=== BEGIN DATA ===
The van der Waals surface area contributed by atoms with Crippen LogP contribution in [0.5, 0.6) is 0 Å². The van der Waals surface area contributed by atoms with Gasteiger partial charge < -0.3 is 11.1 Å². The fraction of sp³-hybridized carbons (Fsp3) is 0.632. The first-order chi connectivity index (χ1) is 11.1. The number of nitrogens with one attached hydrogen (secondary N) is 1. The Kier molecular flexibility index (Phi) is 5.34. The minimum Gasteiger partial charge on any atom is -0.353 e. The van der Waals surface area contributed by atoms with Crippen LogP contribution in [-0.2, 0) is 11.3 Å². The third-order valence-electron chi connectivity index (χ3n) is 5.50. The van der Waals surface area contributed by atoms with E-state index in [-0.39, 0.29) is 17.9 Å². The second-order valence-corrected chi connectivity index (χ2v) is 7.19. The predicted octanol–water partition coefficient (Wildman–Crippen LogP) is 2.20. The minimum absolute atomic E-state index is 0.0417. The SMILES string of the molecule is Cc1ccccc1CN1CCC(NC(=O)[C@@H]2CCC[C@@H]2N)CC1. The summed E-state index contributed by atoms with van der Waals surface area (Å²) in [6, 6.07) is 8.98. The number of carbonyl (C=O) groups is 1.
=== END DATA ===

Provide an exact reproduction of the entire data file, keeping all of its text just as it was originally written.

The van der Waals surface area contributed by atoms with Crippen LogP contribution in [0.5, 0.6) is 0 Å². The van der Waals surface area contributed by atoms with Gasteiger partial charge < -0.3 is 11.1 Å². The fraction of sp³-hybridized carbons (Fsp3) is 0.632. The first-order chi connectivity index (χ1) is 11.1. The number of nitrogens with one attached hydrogen (secondary N) is 1. The Kier molecular flexibility index (Phi) is 5.34. The minimum Gasteiger partial charge on any atom is -0.353 e. The van der Waals surface area contributed by atoms with Crippen LogP contribution in [-0.2, 0) is 11.3 Å². The third-order valence-electron chi connectivity index (χ3n) is 5.50. The van der Waals surface area contributed by atoms with E-state index in [-0.39, 0.29) is 17.9 Å². The second-order valence-corrected chi connectivity index (χ2v) is 7.19. The predicted octanol–water partition coefficient (Wildman–Crippen LogP) is 2.20. The minimum absolute atomic E-state index is 0.0417. The SMILES string of the molecule is Cc1ccccc1CN1CCC(NC(=O)[C@@H]2CCC[C@@H]2N)CC1. The summed E-state index contributed by atoms with van der Waals surface area (Å²) in [6, 6.07) is 8.98. The number of carbonyl (C=O) groups is 1.